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October 19, 2015 @ 2:04 pm

Ep. 223 “UOG Students Reflect on Urban Poverty and U.S. Militarism in the Philippines”

Ep. 223 “UOG Students Reflect on Urban Poverty and U.S. Militarism in the Philippines” (hosted by Trish Billen with production assistance by Arthur ‘AJ’ Taimanglo Jr. , Dance Aoki and Alan Grossman) was recorded 4/11/15 and airs 10/16/15.  

This episode features a group interview with five University of Guam undergraduate social work students (Francisco Figueroa, Jennifer Lee, Zorka Perez, Antonio Diaz, and Arthur ‘AJ’ Taimanglo, Jr.) who visited the Philippines March 19-26, 2015 as part of a University of Guam course “Social Work in the Philippines”, taught by Dr. LisaLinda Natividad. They engaged with students and faculty at the School of Social Work and Community Development at the University of the Philippines-Diliman campus and the Post-Colonial Studies Program at Ateneo de Manila University.  They participated in outreach activities to the urban poor in Manila with the Missionaries for the Poor and to women in the sex trade in Olongapo City with the Buklod Center.  They also met with with Ms. Corazon Fabros, a human rights attorney and peace activist, who provided a tour of the former U.S. Naval Base in Subic Bay (now the Subic Bay Freeport Zone) and the former Clark Air Force Base in Angeles City and her perspective on decolonization and demilitarization in this context. 

Olongapo is next to the former U.S Naval Base Subic Bay, once one of the biggest US naval facilities in the world. This base was closed in 1992 after the Philippine Senate terminated a bases agreement with Washington at the end of the cold war. Manila converted the facility, which was never home to the Philippine military, into an economic zone. U.S. warships have called regularly at Subic Bay since 2000 but reportedly only to dock during exercises with the Philippine military or to use its commercial facilities for repairs and resupply.  One month after this April 2015 interview was recorded, the Philippines announced plans to station new fighter jets and two frigates as it reopens the former US naval base in Subic Bay to military use in response to China expansion in the disputed South China Sea. This marks the first time the massive installation will function as a military base in 23 years, reigniting concerns about the social-cultural-enivornmental impacts in surrounding communities.    

Guest host Trish Billen is a May 2015 graduate of the University of Guam Bachelor of Social Work program who has returned to her home, Pohnpei State-Federated States of Micronesia.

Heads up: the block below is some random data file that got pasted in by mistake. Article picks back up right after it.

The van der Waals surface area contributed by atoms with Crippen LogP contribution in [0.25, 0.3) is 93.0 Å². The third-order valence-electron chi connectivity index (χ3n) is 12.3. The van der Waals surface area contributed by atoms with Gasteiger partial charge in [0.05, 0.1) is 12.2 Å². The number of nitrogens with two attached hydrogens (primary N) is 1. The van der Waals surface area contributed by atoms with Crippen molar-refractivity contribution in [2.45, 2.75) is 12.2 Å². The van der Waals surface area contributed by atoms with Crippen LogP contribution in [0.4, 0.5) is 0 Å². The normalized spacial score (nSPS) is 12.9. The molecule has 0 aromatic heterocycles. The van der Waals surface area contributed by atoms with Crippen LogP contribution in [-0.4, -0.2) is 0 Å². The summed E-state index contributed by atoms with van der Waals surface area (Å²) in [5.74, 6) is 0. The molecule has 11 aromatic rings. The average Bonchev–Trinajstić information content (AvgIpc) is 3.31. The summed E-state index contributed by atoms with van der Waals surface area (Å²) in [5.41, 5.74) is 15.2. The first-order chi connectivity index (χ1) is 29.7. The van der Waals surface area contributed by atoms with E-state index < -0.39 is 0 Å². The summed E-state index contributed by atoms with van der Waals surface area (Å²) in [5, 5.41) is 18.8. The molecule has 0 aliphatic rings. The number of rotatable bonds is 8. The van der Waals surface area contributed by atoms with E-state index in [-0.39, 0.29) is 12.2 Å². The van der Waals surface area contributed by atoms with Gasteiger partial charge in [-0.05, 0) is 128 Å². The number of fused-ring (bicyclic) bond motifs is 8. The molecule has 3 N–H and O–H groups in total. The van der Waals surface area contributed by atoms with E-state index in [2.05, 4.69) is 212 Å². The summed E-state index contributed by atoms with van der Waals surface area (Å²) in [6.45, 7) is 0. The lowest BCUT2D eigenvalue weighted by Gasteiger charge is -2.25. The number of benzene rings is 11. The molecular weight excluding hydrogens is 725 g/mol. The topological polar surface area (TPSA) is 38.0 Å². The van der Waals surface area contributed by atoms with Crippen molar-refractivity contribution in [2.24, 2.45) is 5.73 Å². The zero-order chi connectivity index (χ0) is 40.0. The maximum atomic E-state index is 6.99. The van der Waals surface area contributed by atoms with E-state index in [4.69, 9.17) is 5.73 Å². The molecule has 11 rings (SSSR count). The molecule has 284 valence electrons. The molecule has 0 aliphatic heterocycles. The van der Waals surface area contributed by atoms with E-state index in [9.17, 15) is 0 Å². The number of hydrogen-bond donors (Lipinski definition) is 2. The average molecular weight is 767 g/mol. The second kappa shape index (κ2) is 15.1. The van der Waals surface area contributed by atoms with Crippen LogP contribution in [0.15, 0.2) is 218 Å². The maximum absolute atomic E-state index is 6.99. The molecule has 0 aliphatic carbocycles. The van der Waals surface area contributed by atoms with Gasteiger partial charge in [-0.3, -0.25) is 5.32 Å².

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October 11, 2015 @ 5:28 am

Ep. 222 “A Chamorro for All Seasons: Tribute to Jose M. Torres”

Ep. 222 “A Chamorro for All Seasons: Tribute to Jose M. Torres” (hosted by Dr. Michael Lujan Bevacqua with production assistance by Dance Aoki and Alan Grossman) airs 10/9/15. 
On July 21st, 1944 American forces were hitting the sands of Guam with the intent of retaking the island from the Japanese. At the same time the people of the southern village of Malesso’ (Merizo) were reeling from two massacres of their people that left 46 dead. Worried about the lives of their friends and families, a group of men led by Jose “Tonko” Reyes rose up to kill the Japanese holding them prisoner in the concentration camp at Atate. A young man named Jose Mata Torres was among those mighty men of Malesso’ who liberated themselves. 
Mr. Torres died on September 28, 2015 at the age of 89 leaving behind a diverse list of accomplishments. He was a war survivor, a liberator, a medical researcher, a connoisseur of classical music, a longtime radio host at KPRG, an author, and a proud advocate of saving the Chamorro language.  He spent the last years of his life working towards the publication of a memoir of his war experiences, Massacre at Atate. He hoped that by writing this book, the suffering and heroism of the people of Malesso’ in a time of war might never be forgotten.  This book was published by the University of Guam Micronesian Area Research Center (UOG MARC) in February 2015.  
This episode offers a tribute to Jose Mata Torres, a Chamorro man for all seasons. It features clips throughout from the launch event for Massacre at Atate, where Torres read passages of his book and answered questions from the community.  
In the first half, we hear from UOG students Anthony Tornito and Elyssa Santos who assisted Mr. Torres in research for his memoir, followed by recollections from Gerhard Schwab, UOG professor of social work and Chamorro Studies student. 
In the second half, Victoria-Lola Leon Guerrero, managing editor, UOG Press, discusses the significance of Mr. Torres’ book and legacy.  This is followed by comments from five  .UOG students after listening to excerpts of Mr. Torres book:  Andrea Quiambao, Jordan Tingson, Lewis Tenorio, Kriana Le Velle, and Aundrya Manglona. This is followed by recollections by professor of history, Anne Perez Hattori, and UOG president, Robert Underwood. 
This episode includes two of Mr. Torres’ beloved classical pieces:  “ A Song Without Words OP. 109 (solo by Jacqueline du Pre)” by Felix Mendelsohn and “Marche Slave, B-flat minor, OP. 31” by Pyotr Ilyich Tchaikovsky.

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